If disputes seem unresolvable, you should absolutely intervene and nudge a decision along.  This is what management is for, but if you have people on your team constantly debating software development dogma, you should stop them.  Yes, there’s a right way to do File I/O.  Yes, there’s a right way to use a UITableViewController in iOS, and, yes, there’s a correct way to configure Tomcat. No, there isn’t one right way to implement an API, there are several hundred, and you have to give team members enough room to screw up.

4. One Metric for Success == The Number of Times you’ve screwed up

If you are writing software worth writing then you are likely doing something that’s never been done before.  (If this isn’t the case, you are likely writing software that shouldn’t be written but that’s a whole different post.)   If you are forging new ground, there’s a good chance that you are going to screw up… frequently. Good software development teams talk about failures in a way that doesn’t ostracize the people responsible. You want a team that can joke about how they made a bad decision.  You want a team that isn’t constantly trying to look invincible to management.  Everybody screws up.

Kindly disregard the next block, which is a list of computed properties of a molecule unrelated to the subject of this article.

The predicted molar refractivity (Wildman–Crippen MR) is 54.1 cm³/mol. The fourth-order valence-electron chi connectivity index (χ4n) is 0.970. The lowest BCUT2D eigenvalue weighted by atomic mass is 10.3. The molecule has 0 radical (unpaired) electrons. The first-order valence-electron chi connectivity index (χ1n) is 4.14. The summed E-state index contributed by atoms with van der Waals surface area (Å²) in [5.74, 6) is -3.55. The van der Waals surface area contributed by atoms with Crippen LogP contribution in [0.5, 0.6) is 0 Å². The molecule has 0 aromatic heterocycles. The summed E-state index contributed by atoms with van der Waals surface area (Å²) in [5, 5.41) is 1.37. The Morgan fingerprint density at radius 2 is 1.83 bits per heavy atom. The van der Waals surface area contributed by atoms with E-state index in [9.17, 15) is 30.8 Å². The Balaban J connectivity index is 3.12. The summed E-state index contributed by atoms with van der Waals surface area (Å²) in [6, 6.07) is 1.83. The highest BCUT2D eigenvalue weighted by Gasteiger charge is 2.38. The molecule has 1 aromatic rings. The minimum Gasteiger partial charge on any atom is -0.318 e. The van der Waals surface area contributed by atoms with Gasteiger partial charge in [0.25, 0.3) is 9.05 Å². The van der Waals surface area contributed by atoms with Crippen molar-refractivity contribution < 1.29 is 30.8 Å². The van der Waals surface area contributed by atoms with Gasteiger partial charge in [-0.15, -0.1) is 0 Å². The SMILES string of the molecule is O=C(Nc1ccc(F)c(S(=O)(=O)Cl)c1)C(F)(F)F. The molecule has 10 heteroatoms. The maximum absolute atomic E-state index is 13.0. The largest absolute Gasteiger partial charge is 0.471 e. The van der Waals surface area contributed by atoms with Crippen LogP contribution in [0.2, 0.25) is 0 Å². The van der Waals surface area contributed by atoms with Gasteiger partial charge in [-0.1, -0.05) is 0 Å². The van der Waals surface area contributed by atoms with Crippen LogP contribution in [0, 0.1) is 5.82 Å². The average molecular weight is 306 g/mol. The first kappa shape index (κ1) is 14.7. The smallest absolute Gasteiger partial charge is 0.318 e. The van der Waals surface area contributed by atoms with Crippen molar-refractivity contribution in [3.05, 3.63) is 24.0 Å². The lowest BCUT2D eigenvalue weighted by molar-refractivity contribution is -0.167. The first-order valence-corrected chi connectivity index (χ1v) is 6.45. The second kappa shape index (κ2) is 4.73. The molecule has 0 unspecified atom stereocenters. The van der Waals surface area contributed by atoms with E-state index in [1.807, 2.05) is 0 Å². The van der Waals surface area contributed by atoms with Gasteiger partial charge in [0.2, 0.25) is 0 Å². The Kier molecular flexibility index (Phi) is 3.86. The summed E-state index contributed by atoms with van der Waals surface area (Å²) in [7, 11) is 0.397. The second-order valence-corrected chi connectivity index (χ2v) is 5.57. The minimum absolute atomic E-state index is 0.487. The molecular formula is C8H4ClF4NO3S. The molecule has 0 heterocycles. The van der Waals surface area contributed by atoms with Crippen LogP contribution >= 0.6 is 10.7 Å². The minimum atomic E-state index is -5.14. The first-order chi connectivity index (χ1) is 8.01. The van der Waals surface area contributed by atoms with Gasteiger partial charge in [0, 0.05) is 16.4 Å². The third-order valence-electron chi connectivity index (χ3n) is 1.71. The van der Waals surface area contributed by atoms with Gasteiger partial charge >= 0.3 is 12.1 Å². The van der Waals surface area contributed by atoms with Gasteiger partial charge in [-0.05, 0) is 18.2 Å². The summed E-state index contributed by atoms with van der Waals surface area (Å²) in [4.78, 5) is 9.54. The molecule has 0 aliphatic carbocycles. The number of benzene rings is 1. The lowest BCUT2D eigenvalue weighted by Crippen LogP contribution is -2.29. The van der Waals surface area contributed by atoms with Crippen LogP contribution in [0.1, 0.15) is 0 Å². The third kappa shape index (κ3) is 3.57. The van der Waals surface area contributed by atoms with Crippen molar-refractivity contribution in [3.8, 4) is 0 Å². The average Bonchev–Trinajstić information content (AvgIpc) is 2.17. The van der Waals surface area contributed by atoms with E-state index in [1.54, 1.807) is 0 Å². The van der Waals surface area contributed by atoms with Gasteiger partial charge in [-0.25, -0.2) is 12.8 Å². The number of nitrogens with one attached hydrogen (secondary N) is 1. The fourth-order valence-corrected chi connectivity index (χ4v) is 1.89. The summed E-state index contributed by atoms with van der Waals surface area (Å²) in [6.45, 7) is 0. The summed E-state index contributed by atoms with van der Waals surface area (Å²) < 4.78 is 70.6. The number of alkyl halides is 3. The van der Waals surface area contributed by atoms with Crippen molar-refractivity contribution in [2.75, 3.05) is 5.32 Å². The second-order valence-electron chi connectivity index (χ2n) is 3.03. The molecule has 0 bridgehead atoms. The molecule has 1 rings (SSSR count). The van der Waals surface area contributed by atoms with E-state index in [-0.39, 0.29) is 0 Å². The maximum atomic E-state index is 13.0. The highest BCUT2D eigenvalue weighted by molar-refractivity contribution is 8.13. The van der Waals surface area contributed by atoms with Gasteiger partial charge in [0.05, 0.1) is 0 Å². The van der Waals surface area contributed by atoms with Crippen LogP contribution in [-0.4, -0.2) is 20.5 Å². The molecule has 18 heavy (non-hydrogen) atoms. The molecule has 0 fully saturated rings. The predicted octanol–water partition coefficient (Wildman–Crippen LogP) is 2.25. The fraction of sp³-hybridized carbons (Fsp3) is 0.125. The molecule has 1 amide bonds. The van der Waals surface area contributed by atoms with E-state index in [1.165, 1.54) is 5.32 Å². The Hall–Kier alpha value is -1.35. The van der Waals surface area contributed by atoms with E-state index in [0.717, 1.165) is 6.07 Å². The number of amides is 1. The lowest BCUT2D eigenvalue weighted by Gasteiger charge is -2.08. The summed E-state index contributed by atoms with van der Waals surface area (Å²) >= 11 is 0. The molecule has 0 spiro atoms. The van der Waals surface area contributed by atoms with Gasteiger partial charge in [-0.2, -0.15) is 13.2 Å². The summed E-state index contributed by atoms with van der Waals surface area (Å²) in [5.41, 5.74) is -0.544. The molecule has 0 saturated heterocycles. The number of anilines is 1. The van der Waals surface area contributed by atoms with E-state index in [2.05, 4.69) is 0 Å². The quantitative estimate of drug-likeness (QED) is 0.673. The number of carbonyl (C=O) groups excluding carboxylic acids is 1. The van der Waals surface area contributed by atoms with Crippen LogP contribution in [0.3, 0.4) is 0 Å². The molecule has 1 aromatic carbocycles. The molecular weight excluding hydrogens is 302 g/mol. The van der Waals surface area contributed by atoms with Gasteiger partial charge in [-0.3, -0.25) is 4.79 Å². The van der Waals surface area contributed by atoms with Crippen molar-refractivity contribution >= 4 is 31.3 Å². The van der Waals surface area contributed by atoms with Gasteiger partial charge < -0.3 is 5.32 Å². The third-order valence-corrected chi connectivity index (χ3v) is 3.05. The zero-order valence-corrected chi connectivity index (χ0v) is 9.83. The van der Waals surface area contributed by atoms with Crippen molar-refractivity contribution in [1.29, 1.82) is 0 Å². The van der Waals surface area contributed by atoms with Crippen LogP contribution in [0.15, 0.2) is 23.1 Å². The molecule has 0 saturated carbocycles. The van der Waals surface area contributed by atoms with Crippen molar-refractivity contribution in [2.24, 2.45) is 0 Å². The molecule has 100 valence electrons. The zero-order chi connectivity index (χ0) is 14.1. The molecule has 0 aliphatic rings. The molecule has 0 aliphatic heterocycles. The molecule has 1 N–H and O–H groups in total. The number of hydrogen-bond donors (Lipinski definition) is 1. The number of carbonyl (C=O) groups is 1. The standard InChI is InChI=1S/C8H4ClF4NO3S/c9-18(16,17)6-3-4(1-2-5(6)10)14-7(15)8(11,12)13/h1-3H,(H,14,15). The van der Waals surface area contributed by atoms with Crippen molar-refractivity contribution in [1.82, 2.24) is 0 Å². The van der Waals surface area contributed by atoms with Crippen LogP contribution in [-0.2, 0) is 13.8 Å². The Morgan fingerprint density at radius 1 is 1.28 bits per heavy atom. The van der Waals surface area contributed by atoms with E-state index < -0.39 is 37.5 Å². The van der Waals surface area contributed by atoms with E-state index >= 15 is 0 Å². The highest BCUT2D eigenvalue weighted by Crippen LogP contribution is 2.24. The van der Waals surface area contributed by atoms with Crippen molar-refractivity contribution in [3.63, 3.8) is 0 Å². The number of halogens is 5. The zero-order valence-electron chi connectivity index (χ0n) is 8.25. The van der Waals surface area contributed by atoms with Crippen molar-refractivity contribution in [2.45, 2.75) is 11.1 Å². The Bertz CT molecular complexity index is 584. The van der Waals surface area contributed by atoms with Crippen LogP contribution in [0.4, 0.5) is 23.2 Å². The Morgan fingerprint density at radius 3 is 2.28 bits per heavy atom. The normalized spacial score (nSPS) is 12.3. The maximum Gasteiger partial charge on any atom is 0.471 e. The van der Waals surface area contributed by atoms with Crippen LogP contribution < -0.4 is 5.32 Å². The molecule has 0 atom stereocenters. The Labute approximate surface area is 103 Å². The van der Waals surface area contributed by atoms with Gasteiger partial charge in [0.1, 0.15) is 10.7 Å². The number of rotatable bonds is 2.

I’m not telling you to reward your worst programmer a special nerf gun because he’s constantly screwing up production, you shouldn’t “celebrate” screwing up, but you should set the tone that mistakes are valuable. Read some Petroski, he’s written good books on engineering failure (if I weren’t such a lazy bastard I’d link to them).   Long story short: if you don’t want to read his books is: failure is engineering progress.

5. “Is it done?” is to be met with Laughter.  There is no “Done” there is only “Satisfies Current Requirement”